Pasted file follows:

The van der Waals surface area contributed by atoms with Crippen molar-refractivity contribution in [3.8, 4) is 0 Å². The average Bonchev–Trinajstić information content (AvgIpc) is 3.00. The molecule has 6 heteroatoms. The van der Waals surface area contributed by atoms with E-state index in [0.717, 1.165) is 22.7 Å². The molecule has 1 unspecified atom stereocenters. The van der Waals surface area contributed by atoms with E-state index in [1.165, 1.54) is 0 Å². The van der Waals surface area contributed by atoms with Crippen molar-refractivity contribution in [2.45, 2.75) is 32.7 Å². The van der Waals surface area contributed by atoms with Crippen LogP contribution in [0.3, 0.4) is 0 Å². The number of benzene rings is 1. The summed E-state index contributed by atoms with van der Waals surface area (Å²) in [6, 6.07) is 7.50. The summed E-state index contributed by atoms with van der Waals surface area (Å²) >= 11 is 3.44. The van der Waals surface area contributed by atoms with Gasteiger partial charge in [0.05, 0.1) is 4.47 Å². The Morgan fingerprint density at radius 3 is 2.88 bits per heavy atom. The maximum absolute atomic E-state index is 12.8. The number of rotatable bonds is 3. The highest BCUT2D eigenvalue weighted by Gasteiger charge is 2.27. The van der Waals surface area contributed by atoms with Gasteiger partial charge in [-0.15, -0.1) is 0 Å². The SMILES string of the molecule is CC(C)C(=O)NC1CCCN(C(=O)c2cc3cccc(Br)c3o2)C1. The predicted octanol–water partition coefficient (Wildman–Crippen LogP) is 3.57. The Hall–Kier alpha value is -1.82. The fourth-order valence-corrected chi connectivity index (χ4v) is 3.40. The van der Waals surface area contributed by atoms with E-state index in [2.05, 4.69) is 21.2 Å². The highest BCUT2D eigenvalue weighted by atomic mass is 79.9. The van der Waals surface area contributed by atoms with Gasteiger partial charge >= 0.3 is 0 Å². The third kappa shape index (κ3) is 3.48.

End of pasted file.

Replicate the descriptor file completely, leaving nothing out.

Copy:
The van der Waals surface area contributed by atoms with Crippen molar-refractivity contribution in [3.8, 4) is 0 Å². The average Bonchev–Trinajstić information content (AvgIpc) is 3.00. The molecule has 6 heteroatoms. The van der Waals surface area contributed by atoms with E-state index in [0.717, 1.165) is 22.7 Å². The molecule has 1 unspecified atom stereocenters. The van der Waals surface area contributed by atoms with E-state index in [1.165, 1.54) is 0 Å². The van der Waals surface area contributed by atoms with Crippen molar-refractivity contribution in [2.45, 2.75) is 32.7 Å². The van der Waals surface area contributed by atoms with Crippen LogP contribution in [0.3, 0.4) is 0 Å². The number of benzene rings is 1. The summed E-state index contributed by atoms with van der Waals surface area (Å²) in [6, 6.07) is 7.50. The summed E-state index contributed by atoms with van der Waals surface area (Å²) >= 11 is 3.44. The van der Waals surface area contributed by atoms with Gasteiger partial charge in [0.05, 0.1) is 4.47 Å². The Morgan fingerprint density at radius 3 is 2.88 bits per heavy atom. The maximum absolute atomic E-state index is 12.8. The number of rotatable bonds is 3. The highest BCUT2D eigenvalue weighted by Gasteiger charge is 2.27. The van der Waals surface area contributed by atoms with Gasteiger partial charge in [-0.15, -0.1) is 0 Å². The SMILES string of the molecule is CC(C)C(=O)NC1CCCN(C(=O)c2cc3cccc(Br)c3o2)C1. The predicted octanol–water partition coefficient (Wildman–Crippen LogP) is 3.57. The Hall–Kier alpha value is -1.82. The fourth-order valence-corrected chi connectivity index (χ4v) is 3.40. The van der Waals surface area contributed by atoms with E-state index in [2.05, 4.69) is 21.2 Å². The highest BCUT2D eigenvalue weighted by atomic mass is 79.9. The van der Waals surface area contributed by atoms with Gasteiger partial charge >= 0.3 is 0 Å². The third kappa shape index (κ3) is 3.48.